Tuesday, November 30, 2010

ePub best practices: Capitalization

The ePub format has a number of formatting restrictions. When designing documents that may one day be repurposed for ePub output, it's in your best interest to follow some InDesign page layout "best practices".

One such "best practice" is in how capitalization is handled. It's not uncommon for manuscripts to be supplied with all kinds of goofy capitalization of head, subheads and body text. For example, an author may type a heading in a manuscript in any of these forms:

1. The Boy Who Died From Eating All His Vegetables

2. The boy who died from eating all his vegetables


4. THE BOY who died from EATiig aLL HiS veGeTables

This is often "fixed" in the InDesign layout by using the All Caps attribute [command-shift-k (Mac) or ctrl-shift-k (Windows)]. This will cause all the selected text to appear in all caps, but in reality, the underlying text is still the original capitalization, as it was originally typed.

BEST PRACTICE: If text is typed in a goofy combination of mixed upper and lower case, don't just fix it with the All Caps attribute. Instead, use the Type > Change Case command to make the text appear in Title Case or Sentence case, as you want it to appear in the ePub output, and then use the All Caps attribute if you want it to appear in all caps in your print document.

Remember, if you have a lot of capitalization fixing to do, you can add a keyboard shortcut (Edit > Keyboard Shortcuts) to any of the Change Case commands to make them easier to access quickly.

Friday, November 19, 2010

Possible fix for the InDesign CS4 Package problem?

Since InDesign CS4 was release, various users have complained about the File > Package command failing to collect all the linked images properly. It appears that the problem, for many people, is related to using colons or slashes in filenames, which makes the Package command choke. See this post on the Adobe Forums for one discussion about this. Upgrading to 6.0.4 seems to fix the issue for some people, but for others the problem persists. I haven't personally experienced this, thank goodness. However, a client asked me about this yesterday, and I suggested using the Utilities > Copy Links To command found in the Links panel menu as an alternative method to gather all the linked files. I told her that perhaps this would work where the Package command fails.

I just received an email back saying:

Thank you, that solution worked! It is a little mysterious, because I can't tell that it's actually gathering anything but it works in the end very well. All the images were collected and accounted for. Thank you for the help!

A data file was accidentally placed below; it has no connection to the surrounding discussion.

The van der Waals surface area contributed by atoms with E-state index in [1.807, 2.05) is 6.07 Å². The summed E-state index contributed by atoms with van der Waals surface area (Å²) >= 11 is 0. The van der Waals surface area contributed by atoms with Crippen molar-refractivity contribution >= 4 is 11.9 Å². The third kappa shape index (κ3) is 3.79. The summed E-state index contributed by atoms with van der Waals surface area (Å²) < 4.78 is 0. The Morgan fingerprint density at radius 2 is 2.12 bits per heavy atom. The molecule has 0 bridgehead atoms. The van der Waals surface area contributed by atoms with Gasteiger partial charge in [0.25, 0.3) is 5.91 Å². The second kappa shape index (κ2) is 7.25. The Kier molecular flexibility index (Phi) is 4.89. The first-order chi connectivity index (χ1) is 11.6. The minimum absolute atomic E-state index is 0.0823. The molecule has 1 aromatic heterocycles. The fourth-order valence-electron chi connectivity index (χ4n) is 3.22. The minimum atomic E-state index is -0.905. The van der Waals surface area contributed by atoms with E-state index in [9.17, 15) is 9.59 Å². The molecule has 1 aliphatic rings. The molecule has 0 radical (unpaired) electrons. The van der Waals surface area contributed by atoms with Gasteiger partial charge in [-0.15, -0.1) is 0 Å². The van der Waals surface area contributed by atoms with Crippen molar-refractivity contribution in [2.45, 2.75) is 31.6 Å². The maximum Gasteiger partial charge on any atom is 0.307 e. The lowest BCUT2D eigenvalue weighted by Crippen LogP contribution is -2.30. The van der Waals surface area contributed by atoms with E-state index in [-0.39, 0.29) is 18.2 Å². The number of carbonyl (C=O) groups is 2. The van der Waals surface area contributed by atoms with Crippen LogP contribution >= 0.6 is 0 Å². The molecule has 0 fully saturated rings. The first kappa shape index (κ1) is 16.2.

So it appears that at least in this case, the Copy Links To command worked where the Package command failed. At any rate, the Copy Links To command is good to know about. It is sometimes a quicker, more direct way to gather up all your linked images into one spot that using the Package command.

Friday, November 12, 2010

Drag and drop is OK!

Did you know that you can drag and drop content (images, logos, text files, Word documents) from Adobe Bridge, the Macintosh Finder or Windows Explorer into Adobe InDesign or Illustrator? You can even drag and drop multiple files at once onto your pages this way.

What prompted this blog post is that I keep getting asked: "I know I can drag and drop content into InDesign, but I don't trust it...where does it put my files?"

It's perfectly OK to bring content into InDesign and Illustrator this way. If you look closely at the Links panel in InDesign, you'll see that a link to the graphics that have been dragged and dropped has been created, exactly as if you had done File > Place. There is absolutely no difference in the end result between File > Place and the drag and drop method.

In the case of Illustrator, dragging and dropping a graphic will result in a linked graphic, and adding the shift key during drag and drop will result in an embedded graphic.

Thursday, November 04, 2010

Free back issues of U&lc

From 1974-1999 International Typface Corporation published a tabloid-size, flamboyant publication dedicated to typography, typographic design, and new ITC typefaces. Many of us eagerly anticipated and treasured each issue. I still have a stack of issues from 1991-1997 that I haven't been able to part with.

Monotype Imaging bought the assets of ITC, and now, on the fonts.com blog, they are making high-resolution scans of back issues of U&lc available to download.

These are worth looking at if you want to get a sense of cutting edge design and typography in 1974, or if you want a historical perspective on where we've been and how we got to where we are today.

You can find more information about the history of U&lc here.